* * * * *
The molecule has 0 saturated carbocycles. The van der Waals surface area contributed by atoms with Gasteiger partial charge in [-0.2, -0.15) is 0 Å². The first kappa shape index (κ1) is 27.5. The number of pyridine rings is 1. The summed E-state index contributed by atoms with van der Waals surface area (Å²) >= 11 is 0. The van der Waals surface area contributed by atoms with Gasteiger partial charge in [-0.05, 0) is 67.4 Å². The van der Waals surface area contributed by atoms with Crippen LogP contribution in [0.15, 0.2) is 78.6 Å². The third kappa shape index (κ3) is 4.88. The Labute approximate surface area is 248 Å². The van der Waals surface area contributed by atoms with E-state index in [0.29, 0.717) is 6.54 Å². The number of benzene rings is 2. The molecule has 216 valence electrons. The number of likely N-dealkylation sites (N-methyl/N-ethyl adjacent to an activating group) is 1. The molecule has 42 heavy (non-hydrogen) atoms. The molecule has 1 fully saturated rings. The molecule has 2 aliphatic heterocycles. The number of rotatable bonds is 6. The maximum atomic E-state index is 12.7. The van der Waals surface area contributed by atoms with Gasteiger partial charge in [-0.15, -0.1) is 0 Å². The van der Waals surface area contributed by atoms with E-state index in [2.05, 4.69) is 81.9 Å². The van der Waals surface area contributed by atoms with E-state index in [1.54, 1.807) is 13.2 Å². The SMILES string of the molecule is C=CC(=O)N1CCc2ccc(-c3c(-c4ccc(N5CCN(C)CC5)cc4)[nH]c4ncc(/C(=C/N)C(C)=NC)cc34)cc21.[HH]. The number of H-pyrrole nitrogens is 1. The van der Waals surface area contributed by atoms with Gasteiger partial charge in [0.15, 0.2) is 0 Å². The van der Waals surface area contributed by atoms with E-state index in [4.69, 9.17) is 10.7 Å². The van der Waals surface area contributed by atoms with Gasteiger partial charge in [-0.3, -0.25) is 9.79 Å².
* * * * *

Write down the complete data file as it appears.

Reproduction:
The molecule has 0 saturated carbocycles. The van der Waals surface area contributed by atoms with Gasteiger partial charge in [-0.2, -0.15) is 0 Å². The first kappa shape index (κ1) is 27.5. The number of pyridine rings is 1. The summed E-state index contributed by atoms with van der Waals surface area (Å²) >= 11 is 0. The van der Waals surface area contributed by atoms with Gasteiger partial charge in [-0.05, 0) is 67.4 Å². The van der Waals surface area contributed by atoms with Crippen LogP contribution in [0.15, 0.2) is 78.6 Å². The third kappa shape index (κ3) is 4.88. The Labute approximate surface area is 248 Å². The van der Waals surface area contributed by atoms with E-state index in [0.29, 0.717) is 6.54 Å². The number of benzene rings is 2. The molecule has 216 valence electrons. The number of likely N-dealkylation sites (N-methyl/N-ethyl adjacent to an activating group) is 1. The molecule has 42 heavy (non-hydrogen) atoms. The molecule has 1 fully saturated rings. The molecule has 2 aliphatic heterocycles. The number of rotatable bonds is 6. The maximum atomic E-state index is 12.7. The van der Waals surface area contributed by atoms with Gasteiger partial charge in [-0.15, -0.1) is 0 Å². The van der Waals surface area contributed by atoms with E-state index in [2.05, 4.69) is 81.9 Å². The van der Waals surface area contributed by atoms with E-state index in [1.54, 1.807) is 13.2 Å². The SMILES string of the molecule is C=CC(=O)N1CCc2ccc(-c3c(-c4ccc(N5CCN(C)CC5)cc4)[nH]c4ncc(/C(=C/N)C(C)=NC)cc34)cc21.[HH]. The number of H-pyrrole nitrogens is 1. The van der Waals surface area contributed by atoms with Gasteiger partial charge in [0.15, 0.2) is 0 Å². The van der Waals surface area contributed by atoms with E-state index in [4.69, 9.17) is 10.7 Å². The van der Waals surface area contributed by atoms with Gasteiger partial charge in [-0.3, -0.25) is 9.79 Å².